NASA Hopes Its Tissue Box-Sized Satellite Can Set a New Laser Speed Record

The space agency is seeking more efficient ways of communicating with spacecraft as it prepares for future missions to the Moon and Mars.

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The CubeSat will send terabytes of data to test out laser communication from space.
The CubeSat will send terabytes of data to test out laser communication from space.
Image: Massachusetts Institute of Technology Lincoln Laboratory

A tiny gold-coated satellite lifted off from Earth on Wednesday with a rather large goal in mind for NASA: beam down data at the fastest rate ever achieved by space lasers.

The space agency’s TeraByte InfraRed Delivery (TBIRD) system launched aboard SpaceX’s Transporter-5 rideshare mission from Cape Canaveral Space Force Station in Florida. TBIRD is tasked with downlinking 200 gigabits of data per second, in what would be the highest optical rate achieved by a laser link from space, according to NASA.

NASA currently relies on a trusty old communications network that was built back in 1958 to communicate with its various spacecraft and other space-based assets. Called the Deep Space Network, it’s a global array of antennas that sends and receives radio-frequency transmissions. These transmissions travel between one of three ground-based communications facilities and the various target satellites, spacecraft, and space robots.


But as the space agency eyes further destinations like Mars and a long-duration return to the Moon, it seriously needs to work on its communication skills. Upgrading from radio frequency transmissions to laser communication would be akin to switching from dial-up to high-speed internet, according to NASA. “TBIRD is a game changer and will be very important for future human exploration and science missions,” Andreas Doulaveris, TBIRD’s mission systems engineer at NASA’s Goddard Space Flight Center, said in a statement.

TBIRD is roughly the same size as a box of tissues, and it was integrated into a CubeSat—the Pathfinder Technology Demonstrator 3—that’s no bigger than two cereal boxes stacked on top of each other. The device was developed by the Massachusetts Institute of Technology Lincoln Laboratory in Lexington and funded by NASA’s Space Communications and Navigation program. During an upcoming seven-minute test in low Earth orbit, TBIRD will attempt to downlink data to a NASA-run optical ground station; the test will require TBIRD to aim the laser precisely toward the ground-based receiver, located in Table Mountain, California.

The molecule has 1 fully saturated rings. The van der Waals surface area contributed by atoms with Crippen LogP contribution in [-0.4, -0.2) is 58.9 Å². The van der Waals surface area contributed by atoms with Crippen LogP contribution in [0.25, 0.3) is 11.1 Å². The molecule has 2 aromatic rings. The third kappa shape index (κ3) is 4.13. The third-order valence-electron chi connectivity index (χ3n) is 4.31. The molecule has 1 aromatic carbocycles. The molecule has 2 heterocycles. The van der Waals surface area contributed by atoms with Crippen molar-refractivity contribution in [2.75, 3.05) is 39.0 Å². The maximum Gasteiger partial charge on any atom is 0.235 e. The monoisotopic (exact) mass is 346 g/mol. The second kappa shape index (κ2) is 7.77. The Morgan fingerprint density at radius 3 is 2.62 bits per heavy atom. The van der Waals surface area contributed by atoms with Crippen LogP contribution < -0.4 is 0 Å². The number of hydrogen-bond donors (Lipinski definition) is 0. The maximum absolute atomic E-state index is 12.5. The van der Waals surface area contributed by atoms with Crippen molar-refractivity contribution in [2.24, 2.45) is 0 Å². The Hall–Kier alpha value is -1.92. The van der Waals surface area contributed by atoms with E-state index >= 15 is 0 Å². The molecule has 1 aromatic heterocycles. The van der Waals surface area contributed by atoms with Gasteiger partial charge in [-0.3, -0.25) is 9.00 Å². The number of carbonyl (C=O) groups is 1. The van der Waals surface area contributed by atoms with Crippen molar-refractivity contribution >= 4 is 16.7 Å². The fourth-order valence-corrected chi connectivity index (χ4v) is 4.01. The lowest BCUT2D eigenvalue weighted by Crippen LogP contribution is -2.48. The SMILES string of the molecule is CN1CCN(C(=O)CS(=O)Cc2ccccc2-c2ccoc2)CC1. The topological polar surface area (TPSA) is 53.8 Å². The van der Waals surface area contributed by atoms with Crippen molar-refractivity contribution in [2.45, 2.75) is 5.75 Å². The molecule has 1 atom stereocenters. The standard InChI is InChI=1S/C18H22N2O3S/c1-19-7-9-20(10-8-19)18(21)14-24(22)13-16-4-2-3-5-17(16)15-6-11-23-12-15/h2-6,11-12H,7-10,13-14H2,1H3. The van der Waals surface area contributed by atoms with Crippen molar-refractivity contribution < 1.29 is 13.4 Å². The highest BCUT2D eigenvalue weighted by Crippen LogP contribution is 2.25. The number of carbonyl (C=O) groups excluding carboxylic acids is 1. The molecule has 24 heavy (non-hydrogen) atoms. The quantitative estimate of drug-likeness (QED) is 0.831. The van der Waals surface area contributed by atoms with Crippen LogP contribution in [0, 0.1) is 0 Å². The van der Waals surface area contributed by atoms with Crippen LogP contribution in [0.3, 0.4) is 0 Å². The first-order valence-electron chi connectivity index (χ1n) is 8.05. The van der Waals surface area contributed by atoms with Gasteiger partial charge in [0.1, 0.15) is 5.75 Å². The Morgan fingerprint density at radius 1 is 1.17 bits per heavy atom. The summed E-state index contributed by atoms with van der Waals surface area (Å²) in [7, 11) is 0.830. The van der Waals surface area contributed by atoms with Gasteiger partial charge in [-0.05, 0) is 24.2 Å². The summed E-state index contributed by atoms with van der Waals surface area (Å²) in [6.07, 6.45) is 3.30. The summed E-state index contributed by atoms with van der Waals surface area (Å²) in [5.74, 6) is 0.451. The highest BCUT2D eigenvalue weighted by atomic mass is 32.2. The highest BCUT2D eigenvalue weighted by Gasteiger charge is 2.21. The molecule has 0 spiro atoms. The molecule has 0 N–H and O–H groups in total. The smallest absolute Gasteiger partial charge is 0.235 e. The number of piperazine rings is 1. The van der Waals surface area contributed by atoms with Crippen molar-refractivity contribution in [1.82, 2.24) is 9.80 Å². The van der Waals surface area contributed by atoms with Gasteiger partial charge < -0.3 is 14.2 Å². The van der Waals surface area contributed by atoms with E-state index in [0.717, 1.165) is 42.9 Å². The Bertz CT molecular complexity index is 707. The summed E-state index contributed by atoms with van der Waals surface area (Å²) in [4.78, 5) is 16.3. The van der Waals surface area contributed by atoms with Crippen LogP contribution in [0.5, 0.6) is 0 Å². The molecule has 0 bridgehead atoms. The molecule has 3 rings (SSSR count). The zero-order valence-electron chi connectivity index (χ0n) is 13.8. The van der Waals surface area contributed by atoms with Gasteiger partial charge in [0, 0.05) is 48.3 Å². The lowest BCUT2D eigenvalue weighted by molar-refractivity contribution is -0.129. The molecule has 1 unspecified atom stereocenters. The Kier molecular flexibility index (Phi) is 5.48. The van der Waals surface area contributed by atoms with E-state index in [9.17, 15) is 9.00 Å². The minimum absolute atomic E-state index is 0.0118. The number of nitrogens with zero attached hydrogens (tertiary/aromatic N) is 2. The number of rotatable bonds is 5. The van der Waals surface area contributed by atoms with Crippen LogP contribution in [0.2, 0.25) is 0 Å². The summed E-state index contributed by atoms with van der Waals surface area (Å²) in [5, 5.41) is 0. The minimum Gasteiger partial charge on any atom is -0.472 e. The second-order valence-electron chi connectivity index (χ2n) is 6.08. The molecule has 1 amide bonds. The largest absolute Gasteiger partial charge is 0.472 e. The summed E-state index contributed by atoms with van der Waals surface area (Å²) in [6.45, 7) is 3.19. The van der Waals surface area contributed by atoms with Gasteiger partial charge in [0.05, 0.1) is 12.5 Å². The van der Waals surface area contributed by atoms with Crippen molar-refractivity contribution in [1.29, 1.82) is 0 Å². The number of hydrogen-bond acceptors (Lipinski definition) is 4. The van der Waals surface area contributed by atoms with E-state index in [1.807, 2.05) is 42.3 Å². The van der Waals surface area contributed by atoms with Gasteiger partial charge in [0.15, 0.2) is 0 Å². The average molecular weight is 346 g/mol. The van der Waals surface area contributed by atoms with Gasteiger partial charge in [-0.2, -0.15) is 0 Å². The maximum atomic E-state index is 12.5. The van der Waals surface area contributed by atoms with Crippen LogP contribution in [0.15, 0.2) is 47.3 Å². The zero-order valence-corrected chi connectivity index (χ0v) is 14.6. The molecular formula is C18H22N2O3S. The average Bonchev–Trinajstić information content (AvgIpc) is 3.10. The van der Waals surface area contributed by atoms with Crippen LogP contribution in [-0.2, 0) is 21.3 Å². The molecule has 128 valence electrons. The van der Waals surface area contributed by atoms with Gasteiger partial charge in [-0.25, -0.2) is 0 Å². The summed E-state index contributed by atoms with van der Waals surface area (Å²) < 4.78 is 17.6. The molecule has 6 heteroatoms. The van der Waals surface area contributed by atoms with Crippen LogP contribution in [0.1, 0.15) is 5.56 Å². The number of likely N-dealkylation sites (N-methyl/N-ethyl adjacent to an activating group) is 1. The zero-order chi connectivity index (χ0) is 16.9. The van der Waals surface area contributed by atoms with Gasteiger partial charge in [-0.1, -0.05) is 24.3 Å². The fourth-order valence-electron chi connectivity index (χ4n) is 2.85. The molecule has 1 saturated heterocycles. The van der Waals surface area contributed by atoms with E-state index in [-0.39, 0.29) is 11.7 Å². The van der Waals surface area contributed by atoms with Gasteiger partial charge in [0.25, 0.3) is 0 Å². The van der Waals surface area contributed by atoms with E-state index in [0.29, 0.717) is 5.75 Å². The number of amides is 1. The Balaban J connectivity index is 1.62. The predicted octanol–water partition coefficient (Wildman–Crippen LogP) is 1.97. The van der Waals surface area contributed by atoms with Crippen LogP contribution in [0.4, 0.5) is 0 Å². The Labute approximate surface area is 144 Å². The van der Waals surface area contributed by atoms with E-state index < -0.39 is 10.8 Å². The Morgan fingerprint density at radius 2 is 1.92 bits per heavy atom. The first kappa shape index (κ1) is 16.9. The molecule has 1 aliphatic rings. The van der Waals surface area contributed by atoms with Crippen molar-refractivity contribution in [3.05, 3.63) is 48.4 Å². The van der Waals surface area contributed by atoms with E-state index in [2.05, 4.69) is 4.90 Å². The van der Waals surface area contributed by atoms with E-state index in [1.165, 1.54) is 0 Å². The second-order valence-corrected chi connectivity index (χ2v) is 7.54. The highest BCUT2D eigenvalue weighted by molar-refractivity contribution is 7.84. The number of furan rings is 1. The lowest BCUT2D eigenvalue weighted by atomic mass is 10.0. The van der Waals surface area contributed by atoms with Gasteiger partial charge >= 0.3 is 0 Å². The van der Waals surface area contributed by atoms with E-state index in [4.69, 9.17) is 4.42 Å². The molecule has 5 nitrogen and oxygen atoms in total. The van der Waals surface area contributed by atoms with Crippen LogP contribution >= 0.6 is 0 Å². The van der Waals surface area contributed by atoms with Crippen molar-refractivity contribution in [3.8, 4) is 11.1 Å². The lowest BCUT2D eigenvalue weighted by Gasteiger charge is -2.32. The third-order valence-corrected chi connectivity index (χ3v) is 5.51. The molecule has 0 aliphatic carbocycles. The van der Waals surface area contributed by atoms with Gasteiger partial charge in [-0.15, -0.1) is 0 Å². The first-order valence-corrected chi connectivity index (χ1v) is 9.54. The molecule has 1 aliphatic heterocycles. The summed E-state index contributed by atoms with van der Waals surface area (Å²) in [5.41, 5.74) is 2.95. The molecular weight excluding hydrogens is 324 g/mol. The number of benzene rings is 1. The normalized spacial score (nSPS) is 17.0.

Illustration of TBIRD downlinking data over lasers links to Optical Ground Station 1 in California. (Not drawn to scale)
This illustration shows the process of downlinking data from TBIRD all the way to the ground station in California.
Illustration: NASA/Dave Ryan

Here’s how it works: Infrared lasers transmit data through optical terminals by encoding a message into an optical signal that is carried to a receiver. This method of transmitting data to and from space is considered to be faster and more secure. The brief test will provide NASA engineers with insights into the capabilities of laser communication. TBIRD is designed to operate for a period of six months in low Earth orbit, from where it will transmit its groundbreaking lasers.


“Small spacecraft continue to prove themselves vital building blocks for larger, more complicated missions,” Roger Hunter, program manager for Small Spacecraft Technology at NASA’s Ames Research Center, said in a statement.

Space-based laser communication seems to be the way of the future. Earlier this month, two military satellites exchanged more than 200 gigabits of data across a distance of roughly 60 miles (100 kilometers), in an achievement that could herald the construction of an entire satellite constellation.